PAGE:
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Driving with open windows, sipping coffee, singing along to the radio, and fidgeting in the driver’s seat may indicate poor sleep and potential sleep apnea, according to a recent study.

Sleep apnea leads to accidents because of fatigue

Individuals with untreated obstructive sleep apnea (OSA) often resort to over three coping strategies while driving to combat drowsiness, according to British researchers. Dr. Akshay Dwarakanath, a respiratory medicine consultant at Mid Yorkshire Hospitals NHS Trust, suggests that these strategies may serve as indicators of sleepiness in OSA patients. Sleep apnea involves interrupted breathing during the night, leading to frequent awakenings and loud snoring.

Approximately 20% of road collisions may result from fatigue or sleepiness, with evidence indicating that individuals with obstructive sleep apnea (OSA) who drive for personal or professional purposes may face an elevated risk of being involved in such incidents.

In this research, 119 individuals with sleep apnea were examined alongside 105 individuals without the disorder. Both groups were surveyed about their overall sleepiness, drowsiness while driving, methods employed to stay alert, and their past experiences with driving accidents.

Individuals with sleep apnea exhibited a higher tendency to employ measures to stay attentive while driving, according to research findings. Approximately one-third of sleep apnea patients frequently utilized more than three coping strategies, contrasting with those with healthy sleep patterns who did not exceed three strategies.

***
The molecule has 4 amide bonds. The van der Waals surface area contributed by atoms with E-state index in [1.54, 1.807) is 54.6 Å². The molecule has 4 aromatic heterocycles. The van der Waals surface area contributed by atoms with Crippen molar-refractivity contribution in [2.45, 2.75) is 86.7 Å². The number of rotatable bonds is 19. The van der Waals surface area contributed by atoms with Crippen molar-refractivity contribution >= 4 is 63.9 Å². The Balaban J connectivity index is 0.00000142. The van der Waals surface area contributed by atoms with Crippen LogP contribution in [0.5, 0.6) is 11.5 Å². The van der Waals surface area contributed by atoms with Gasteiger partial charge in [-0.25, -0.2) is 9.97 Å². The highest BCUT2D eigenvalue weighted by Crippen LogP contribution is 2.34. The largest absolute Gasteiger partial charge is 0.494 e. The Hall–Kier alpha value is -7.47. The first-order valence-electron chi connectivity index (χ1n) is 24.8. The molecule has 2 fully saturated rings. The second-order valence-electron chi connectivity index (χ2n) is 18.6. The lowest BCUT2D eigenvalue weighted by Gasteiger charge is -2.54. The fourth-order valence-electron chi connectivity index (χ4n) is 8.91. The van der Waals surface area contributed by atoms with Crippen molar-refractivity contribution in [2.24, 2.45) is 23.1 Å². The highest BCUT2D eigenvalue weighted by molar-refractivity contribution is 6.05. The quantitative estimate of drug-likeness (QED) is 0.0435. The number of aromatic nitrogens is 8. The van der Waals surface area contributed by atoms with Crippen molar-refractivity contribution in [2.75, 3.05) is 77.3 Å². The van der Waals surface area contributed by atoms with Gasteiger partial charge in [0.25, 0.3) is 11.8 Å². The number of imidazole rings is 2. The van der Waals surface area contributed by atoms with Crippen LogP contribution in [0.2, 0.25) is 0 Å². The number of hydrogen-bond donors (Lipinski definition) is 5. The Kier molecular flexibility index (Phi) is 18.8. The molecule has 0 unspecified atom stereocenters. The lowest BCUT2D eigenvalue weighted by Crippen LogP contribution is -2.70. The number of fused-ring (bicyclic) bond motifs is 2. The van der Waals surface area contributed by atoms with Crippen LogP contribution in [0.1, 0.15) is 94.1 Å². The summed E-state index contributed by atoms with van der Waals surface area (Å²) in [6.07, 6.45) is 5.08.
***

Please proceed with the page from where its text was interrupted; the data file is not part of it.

Different coping strategies to overcome sleepiness and drowsiness

Additionally, sleep apnea patients employing over three strategies reported increased overall sleepiness and drowsiness while driving. Significantly, this group also displayed a substantially higher incidence of crashes, nearly 23%, in comparison to the 2% among sleep apnea patients using fewer coping strategies.

Sleep apnea patients commonly employ various coping strategies, as revealed in a study published on January 17 in the journal ERJ Open Research. Strategies mentioned include opening windows, consuming tea or coffee, increasing radio volume, engaging in singing or self-talk, chewing gum or eating, taking breaks for a walk, nap, or splashing cold water on the face, and incorporating fidgeting or exercise.